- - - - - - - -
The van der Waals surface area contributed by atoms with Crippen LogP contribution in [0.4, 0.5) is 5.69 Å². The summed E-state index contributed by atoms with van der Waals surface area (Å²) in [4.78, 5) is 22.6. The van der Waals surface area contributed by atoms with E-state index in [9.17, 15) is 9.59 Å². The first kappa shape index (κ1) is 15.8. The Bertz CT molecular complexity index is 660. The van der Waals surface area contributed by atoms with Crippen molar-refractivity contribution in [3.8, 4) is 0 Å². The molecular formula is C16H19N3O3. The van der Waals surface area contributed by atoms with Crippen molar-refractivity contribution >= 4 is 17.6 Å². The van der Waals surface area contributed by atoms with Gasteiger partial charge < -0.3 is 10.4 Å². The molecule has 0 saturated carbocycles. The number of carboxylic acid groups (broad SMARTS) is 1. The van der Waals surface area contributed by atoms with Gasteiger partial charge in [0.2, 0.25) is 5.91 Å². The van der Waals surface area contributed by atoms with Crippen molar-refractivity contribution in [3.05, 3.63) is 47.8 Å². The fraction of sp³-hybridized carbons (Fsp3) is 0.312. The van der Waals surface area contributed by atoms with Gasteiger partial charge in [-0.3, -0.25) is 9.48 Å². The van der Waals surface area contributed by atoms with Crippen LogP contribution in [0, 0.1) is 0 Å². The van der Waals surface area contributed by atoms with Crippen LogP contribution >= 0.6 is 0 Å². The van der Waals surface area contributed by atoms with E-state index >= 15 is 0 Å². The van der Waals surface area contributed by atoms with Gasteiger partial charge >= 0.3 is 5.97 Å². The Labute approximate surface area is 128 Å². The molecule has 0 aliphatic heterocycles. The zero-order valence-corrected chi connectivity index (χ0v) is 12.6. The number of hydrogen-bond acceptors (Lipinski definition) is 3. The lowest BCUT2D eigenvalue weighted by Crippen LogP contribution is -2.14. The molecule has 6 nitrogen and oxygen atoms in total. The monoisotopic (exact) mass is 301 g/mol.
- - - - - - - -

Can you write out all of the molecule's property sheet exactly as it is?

The van der Waals surface area contributed by atoms with Crippen LogP contribution in [0.4, 0.5) is 5.69 Å². The summed E-state index contributed by atoms with van der Waals surface area (Å²) in [4.78, 5) is 22.6. The van der Waals surface area contributed by atoms with E-state index in [9.17, 15) is 9.59 Å². The first kappa shape index (κ1) is 15.8. The Bertz CT molecular complexity index is 660. The van der Waals surface area contributed by atoms with Crippen molar-refractivity contribution in [3.8, 4) is 0 Å². The molecular formula is C16H19N3O3. The van der Waals surface area contributed by atoms with Crippen molar-refractivity contribution >= 4 is 17.6 Å². The van der Waals surface area contributed by atoms with Gasteiger partial charge < -0.3 is 10.4 Å². The molecule has 0 saturated carbocycles. The number of carboxylic acid groups (broad SMARTS) is 1. The van der Waals surface area contributed by atoms with Gasteiger partial charge in [0.2, 0.25) is 5.91 Å². The van der Waals surface area contributed by atoms with Crippen molar-refractivity contribution in [3.05, 3.63) is 47.8 Å². The fraction of sp³-hybridized carbons (Fsp3) is 0.312. The van der Waals surface area contributed by atoms with Gasteiger partial charge in [-0.3, -0.25) is 9.48 Å². The van der Waals surface area contributed by atoms with Crippen LogP contribution in [0, 0.1) is 0 Å². The van der Waals surface area contributed by atoms with Crippen LogP contribution >= 0.6 is 0 Å². The van der Waals surface area contributed by atoms with E-state index >= 15 is 0 Å². The van der Waals surface area contributed by atoms with Gasteiger partial charge >= 0.3 is 5.97 Å². The Labute approximate surface area is 128 Å². The molecule has 0 aliphatic heterocycles. The zero-order valence-corrected chi connectivity index (χ0v) is 12.6. The number of hydrogen-bond acceptors (Lipinski definition) is 3. The lowest BCUT2D eigenvalue weighted by Crippen LogP contribution is -2.14. The molecule has 6 nitrogen and oxygen atoms in total. The monoisotopic (exact) mass is 301 g/mol.